to phone home for a lift if they are stuck somewhere). Ask them what they think
reasonable rules are – you might be surprised at how responsible they can be if you
start out by treating them as if they are responsible. Show them the respect you want
them to show you, by negotiating firmly but fairly with them, instead of leaving them
to drift into a state of confusion and disconnection, or backing them into a position of
resentment and alienation. Young people need a strong sense of identity and belonging,
so it is ideal that they can still feel comfortable at home. Being brought into family
discussions makes them feel valued, and being helpful gives them a sense of responsibility;
both help them feel as if they belong.
Your teenagers need enough freedom to discover age appropriate things, like music
for example. If you are going to try and prevent them from going to an event they can
hear down the road, then don’t be surprised if they disobey you and sneak out. Try to be
realistic, then it is easier for them not to be tempted to defy you. Far better to sit down
and say that you realise that they ought to be allowed more freedom as they grow up,
and say that you trust them, and hope that they will always feel able to come to you if
they get into any tricky situations. Ask them to let you know if they feel the rules need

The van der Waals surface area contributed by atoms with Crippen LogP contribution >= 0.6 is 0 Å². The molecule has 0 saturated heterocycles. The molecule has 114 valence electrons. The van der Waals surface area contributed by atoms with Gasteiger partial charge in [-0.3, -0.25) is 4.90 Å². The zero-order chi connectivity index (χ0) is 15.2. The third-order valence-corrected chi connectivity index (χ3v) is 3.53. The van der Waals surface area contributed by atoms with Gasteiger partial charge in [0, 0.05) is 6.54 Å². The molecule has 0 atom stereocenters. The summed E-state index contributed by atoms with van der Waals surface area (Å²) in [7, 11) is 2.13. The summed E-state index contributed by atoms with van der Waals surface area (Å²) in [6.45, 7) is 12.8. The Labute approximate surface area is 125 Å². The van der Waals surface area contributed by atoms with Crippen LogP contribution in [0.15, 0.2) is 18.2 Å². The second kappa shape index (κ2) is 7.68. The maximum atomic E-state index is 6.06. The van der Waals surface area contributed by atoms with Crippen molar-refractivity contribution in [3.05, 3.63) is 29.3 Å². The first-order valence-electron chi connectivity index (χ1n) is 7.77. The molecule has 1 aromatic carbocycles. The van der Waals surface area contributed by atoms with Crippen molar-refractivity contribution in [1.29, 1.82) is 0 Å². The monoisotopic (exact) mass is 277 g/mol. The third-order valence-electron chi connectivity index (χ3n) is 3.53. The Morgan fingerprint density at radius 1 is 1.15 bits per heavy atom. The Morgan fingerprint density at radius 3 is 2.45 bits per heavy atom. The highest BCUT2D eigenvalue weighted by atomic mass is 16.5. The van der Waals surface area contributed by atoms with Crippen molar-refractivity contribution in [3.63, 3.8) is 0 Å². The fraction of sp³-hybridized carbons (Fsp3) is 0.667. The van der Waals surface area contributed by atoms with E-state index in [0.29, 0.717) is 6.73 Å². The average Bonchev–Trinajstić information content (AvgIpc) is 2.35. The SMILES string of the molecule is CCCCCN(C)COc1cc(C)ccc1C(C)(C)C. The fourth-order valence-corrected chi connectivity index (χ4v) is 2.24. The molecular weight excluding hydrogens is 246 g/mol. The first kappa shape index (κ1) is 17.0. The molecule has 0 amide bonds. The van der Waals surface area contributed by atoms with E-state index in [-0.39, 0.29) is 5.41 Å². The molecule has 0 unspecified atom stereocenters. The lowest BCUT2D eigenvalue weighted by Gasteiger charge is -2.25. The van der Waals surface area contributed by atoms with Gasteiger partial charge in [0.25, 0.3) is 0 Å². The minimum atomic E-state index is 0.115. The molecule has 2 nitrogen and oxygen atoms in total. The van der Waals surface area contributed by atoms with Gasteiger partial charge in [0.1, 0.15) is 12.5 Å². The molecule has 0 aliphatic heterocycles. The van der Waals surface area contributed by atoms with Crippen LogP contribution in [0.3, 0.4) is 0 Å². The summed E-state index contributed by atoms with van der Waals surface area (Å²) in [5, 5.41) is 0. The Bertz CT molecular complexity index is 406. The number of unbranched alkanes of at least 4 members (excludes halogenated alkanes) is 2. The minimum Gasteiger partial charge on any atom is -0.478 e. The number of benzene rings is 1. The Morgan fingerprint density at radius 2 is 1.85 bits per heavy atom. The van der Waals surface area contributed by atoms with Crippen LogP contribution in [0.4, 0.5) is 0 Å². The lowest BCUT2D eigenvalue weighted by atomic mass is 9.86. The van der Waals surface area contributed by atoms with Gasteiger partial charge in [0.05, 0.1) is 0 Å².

re-negotiation as they prove themselves, and if they have any questions anytime at all.
Even much younger children can be really good at understanding situations. When my
lads were still at junior school I would ask them why they thought it was wrong to do
certain things, to check their understanding, especially if something was dangerous.
I also sometimes asked them what punishment they thought they deserved for a
transgression and they were really harsh on themselves. Even as toddlers standing in
the shopping trolley, I would ask them why they thought it was not a good idea for a
mother to buy the sweets her child was yelling for – and they knew well enough that if
you bought them under those circumstances, then the child would always know in future ~
that if he hollered loudly long enough he would ultimately get what he wanted. So I would
reward good behaviour with a treat rather than the other way around, sometimes as we
left the shop and sometimes later – they knew I would be fair. We used to have a red
plastic cake container that we kept those miniature versions of chocolates in, and also
little boxes of raisons (which they loved), and if it had been a good day they were often
allowed to pick a ‘red tin goodie’ after supper. They would help choose the goodies for
the ‘tin’ in the shop, and that of course was a good opportunity to show how it was a good
idea to go for the special offers – 3 packets for the price of 2 meant the tin was fuller
and there was more choice. They were really good at judging when they needed to go
to bed too, so showed good signs of developing self-management skills.
So, I always say that children and young people ought to be given a lot of credit for their
understanding and good judgement, and consulted on things whenever possible.
Obviously you do not want to stress them by giving them too much inappropriate
information too early, but introducing things gradually makes it a lot easier for them to
grow up sensibly. You wouldn’t want everything to come as a big shock all at once later on
would you? Of course, spoiling people of any age can turn them into lazy users or even